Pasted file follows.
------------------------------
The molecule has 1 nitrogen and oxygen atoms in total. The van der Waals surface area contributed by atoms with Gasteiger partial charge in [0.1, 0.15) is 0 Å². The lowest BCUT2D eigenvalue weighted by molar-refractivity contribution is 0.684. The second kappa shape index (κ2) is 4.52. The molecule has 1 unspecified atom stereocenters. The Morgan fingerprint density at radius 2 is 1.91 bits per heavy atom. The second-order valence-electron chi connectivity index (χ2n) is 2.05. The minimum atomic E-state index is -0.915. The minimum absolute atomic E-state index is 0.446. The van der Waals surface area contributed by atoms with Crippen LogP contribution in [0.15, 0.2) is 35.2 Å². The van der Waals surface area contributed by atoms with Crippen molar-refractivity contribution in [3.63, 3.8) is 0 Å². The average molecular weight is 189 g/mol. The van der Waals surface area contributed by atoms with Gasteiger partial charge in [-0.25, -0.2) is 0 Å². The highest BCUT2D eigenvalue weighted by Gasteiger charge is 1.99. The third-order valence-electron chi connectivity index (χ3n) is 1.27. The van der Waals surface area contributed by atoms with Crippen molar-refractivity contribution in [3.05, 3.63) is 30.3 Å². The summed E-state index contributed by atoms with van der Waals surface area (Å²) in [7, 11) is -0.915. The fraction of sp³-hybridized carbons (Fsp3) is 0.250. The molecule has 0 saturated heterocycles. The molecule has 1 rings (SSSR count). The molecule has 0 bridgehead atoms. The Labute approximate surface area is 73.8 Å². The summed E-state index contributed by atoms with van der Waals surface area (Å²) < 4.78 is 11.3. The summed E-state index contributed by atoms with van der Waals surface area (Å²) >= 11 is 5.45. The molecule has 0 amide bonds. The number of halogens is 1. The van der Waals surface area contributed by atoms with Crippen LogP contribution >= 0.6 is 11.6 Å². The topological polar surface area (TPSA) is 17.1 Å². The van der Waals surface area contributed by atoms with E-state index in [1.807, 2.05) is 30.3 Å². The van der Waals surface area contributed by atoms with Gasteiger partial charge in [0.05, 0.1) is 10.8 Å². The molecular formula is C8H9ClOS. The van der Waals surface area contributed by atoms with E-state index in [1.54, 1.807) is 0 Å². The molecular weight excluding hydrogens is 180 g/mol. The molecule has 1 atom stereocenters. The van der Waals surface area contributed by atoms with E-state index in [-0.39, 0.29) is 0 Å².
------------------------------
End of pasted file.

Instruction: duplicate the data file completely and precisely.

The molecule has 1 nitrogen and oxygen atoms in total. The van der Waals surface area contributed by atoms with Gasteiger partial charge in [0.1, 0.15) is 0 Å². The lowest BCUT2D eigenvalue weighted by molar-refractivity contribution is 0.684. The second kappa shape index (κ2) is 4.52. The molecule has 1 unspecified atom stereocenters. The Morgan fingerprint density at radius 2 is 1.91 bits per heavy atom. The second-order valence-electron chi connectivity index (χ2n) is 2.05. The minimum atomic E-state index is -0.915. The minimum absolute atomic E-state index is 0.446. The van der Waals surface area contributed by atoms with Crippen LogP contribution in [0.15, 0.2) is 35.2 Å². The van der Waals surface area contributed by atoms with Crippen molar-refractivity contribution in [3.63, 3.8) is 0 Å². The average molecular weight is 189 g/mol. The van der Waals surface area contributed by atoms with Gasteiger partial charge in [-0.25, -0.2) is 0 Å². The highest BCUT2D eigenvalue weighted by Gasteiger charge is 1.99. The third-order valence-electron chi connectivity index (χ3n) is 1.27. The van der Waals surface area contributed by atoms with Crippen molar-refractivity contribution in [3.05, 3.63) is 30.3 Å². The summed E-state index contributed by atoms with van der Waals surface area (Å²) in [7, 11) is -0.915. The fraction of sp³-hybridized carbons (Fsp3) is 0.250. The molecule has 0 saturated heterocycles. The molecule has 1 rings (SSSR count). The molecule has 0 bridgehead atoms. The Labute approximate surface area is 73.8 Å². The summed E-state index contributed by atoms with van der Waals surface area (Å²) < 4.78 is 11.3. The summed E-state index contributed by atoms with van der Waals surface area (Å²) >= 11 is 5.45. The molecule has 0 amide bonds. The number of halogens is 1. The van der Waals surface area contributed by atoms with Crippen LogP contribution >= 0.6 is 11.6 Å². The topological polar surface area (TPSA) is 17.1 Å². The van der Waals surface area contributed by atoms with E-state index in [1.807, 2.05) is 30.3 Å². The van der Waals surface area contributed by atoms with Gasteiger partial charge in [0.05, 0.1) is 10.8 Å². The molecular formula is C8H9ClOS. The van der Waals surface area contributed by atoms with E-state index in [1.54, 1.807) is 0 Å². The molecular weight excluding hydrogens is 180 g/mol. The molecule has 1 atom stereocenters. The van der Waals surface area contributed by atoms with E-state index in [-0.39, 0.29) is 0 Å².